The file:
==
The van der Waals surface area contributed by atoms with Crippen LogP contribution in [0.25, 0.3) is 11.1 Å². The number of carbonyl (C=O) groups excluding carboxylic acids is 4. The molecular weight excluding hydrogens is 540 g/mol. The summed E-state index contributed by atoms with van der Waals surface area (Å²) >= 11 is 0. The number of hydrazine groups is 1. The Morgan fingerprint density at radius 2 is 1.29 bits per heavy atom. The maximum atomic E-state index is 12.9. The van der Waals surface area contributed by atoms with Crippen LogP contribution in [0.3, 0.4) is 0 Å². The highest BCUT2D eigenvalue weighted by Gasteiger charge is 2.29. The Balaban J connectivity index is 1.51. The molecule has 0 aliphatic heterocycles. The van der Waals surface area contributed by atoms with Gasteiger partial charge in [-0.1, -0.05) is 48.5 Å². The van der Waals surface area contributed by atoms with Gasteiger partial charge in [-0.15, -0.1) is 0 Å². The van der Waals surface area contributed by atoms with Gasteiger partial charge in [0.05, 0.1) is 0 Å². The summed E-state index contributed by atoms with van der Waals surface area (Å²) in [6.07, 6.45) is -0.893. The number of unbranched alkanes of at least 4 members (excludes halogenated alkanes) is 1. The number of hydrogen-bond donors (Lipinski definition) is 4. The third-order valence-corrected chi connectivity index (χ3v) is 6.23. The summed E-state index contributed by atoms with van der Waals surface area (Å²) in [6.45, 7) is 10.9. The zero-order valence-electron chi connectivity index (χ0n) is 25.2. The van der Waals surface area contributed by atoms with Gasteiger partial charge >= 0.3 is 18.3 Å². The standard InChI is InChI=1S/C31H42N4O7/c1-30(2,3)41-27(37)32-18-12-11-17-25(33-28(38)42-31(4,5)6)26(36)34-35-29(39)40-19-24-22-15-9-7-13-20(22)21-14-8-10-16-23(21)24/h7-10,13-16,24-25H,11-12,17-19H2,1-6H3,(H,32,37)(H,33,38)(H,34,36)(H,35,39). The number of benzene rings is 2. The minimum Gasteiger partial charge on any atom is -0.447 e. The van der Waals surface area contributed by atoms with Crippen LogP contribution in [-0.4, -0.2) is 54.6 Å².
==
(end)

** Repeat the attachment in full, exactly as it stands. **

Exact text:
The van der Waals surface area contributed by atoms with Crippen LogP contribution in [0.25, 0.3) is 11.1 Å². The number of carbonyl (C=O) groups excluding carboxylic acids is 4. The molecular weight excluding hydrogens is 540 g/mol. The summed E-state index contributed by atoms with van der Waals surface area (Å²) >= 11 is 0. The number of hydrazine groups is 1. The Morgan fingerprint density at radius 2 is 1.29 bits per heavy atom. The maximum atomic E-state index is 12.9. The van der Waals surface area contributed by atoms with Crippen LogP contribution in [0.3, 0.4) is 0 Å². The highest BCUT2D eigenvalue weighted by Gasteiger charge is 2.29. The Balaban J connectivity index is 1.51. The molecule has 0 aliphatic heterocycles. The van der Waals surface area contributed by atoms with Gasteiger partial charge in [-0.1, -0.05) is 48.5 Å². The van der Waals surface area contributed by atoms with Gasteiger partial charge in [-0.15, -0.1) is 0 Å². The van der Waals surface area contributed by atoms with Gasteiger partial charge in [0.05, 0.1) is 0 Å². The summed E-state index contributed by atoms with van der Waals surface area (Å²) in [6.07, 6.45) is -0.893. The number of unbranched alkanes of at least 4 members (excludes halogenated alkanes) is 1. The number of hydrogen-bond donors (Lipinski definition) is 4. The third-order valence-corrected chi connectivity index (χ3v) is 6.23. The summed E-state index contributed by atoms with van der Waals surface area (Å²) in [6.45, 7) is 10.9. The zero-order valence-electron chi connectivity index (χ0n) is 25.2. The van der Waals surface area contributed by atoms with Gasteiger partial charge >= 0.3 is 18.3 Å². The standard InChI is InChI=1S/C31H42N4O7/c1-30(2,3)41-27(37)32-18-12-11-17-25(33-28(38)42-31(4,5)6)26(36)34-35-29(39)40-19-24-22-15-9-7-13-20(22)21-14-8-10-16-23(21)24/h7-10,13-16,24-25H,11-12,17-19H2,1-6H3,(H,32,37)(H,33,38)(H,34,36)(H,35,39). The number of benzene rings is 2. The minimum Gasteiger partial charge on any atom is -0.447 e. The van der Waals surface area contributed by atoms with Crippen LogP contribution in [-0.4, -0.2) is 54.6 Å².